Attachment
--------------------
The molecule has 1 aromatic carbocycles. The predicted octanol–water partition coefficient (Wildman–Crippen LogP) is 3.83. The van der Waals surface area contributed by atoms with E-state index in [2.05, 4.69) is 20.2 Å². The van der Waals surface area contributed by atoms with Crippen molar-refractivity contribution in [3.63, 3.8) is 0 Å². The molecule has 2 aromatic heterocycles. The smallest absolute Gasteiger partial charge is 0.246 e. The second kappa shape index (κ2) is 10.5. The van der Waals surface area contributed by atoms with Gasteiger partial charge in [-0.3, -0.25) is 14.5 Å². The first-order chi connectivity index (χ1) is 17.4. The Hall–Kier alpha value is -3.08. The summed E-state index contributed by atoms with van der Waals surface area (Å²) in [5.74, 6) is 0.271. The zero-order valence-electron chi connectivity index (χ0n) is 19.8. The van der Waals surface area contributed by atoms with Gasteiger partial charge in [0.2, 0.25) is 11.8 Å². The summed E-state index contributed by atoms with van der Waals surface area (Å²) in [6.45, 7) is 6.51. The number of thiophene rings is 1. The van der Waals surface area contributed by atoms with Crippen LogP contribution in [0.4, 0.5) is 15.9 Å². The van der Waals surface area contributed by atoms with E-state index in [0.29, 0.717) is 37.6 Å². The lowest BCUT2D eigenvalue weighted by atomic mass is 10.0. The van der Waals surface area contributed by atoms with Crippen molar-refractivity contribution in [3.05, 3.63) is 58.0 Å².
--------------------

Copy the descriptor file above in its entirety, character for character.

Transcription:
The molecule has 1 aromatic carbocycles. The predicted octanol–water partition coefficient (Wildman–Crippen LogP) is 3.83. The van der Waals surface area contributed by atoms with E-state index in [2.05, 4.69) is 20.2 Å². The van der Waals surface area contributed by atoms with Crippen molar-refractivity contribution in [3.63, 3.8) is 0 Å². The molecule has 2 aromatic heterocycles. The smallest absolute Gasteiger partial charge is 0.246 e. The second kappa shape index (κ2) is 10.5. The van der Waals surface area contributed by atoms with Gasteiger partial charge in [-0.3, -0.25) is 14.5 Å². The first-order chi connectivity index (χ1) is 17.4. The Hall–Kier alpha value is -3.08. The summed E-state index contributed by atoms with van der Waals surface area (Å²) in [5.74, 6) is 0.271. The zero-order valence-electron chi connectivity index (χ0n) is 19.8. The van der Waals surface area contributed by atoms with Gasteiger partial charge in [0.2, 0.25) is 11.8 Å². The summed E-state index contributed by atoms with van der Waals surface area (Å²) in [6.45, 7) is 6.51. The number of thiophene rings is 1. The van der Waals surface area contributed by atoms with Crippen LogP contribution in [0.4, 0.5) is 15.9 Å². The van der Waals surface area contributed by atoms with E-state index in [0.29, 0.717) is 37.6 Å². The lowest BCUT2D eigenvalue weighted by atomic mass is 10.0. The van der Waals surface area contributed by atoms with Crippen molar-refractivity contribution in [3.05, 3.63) is 58.0 Å².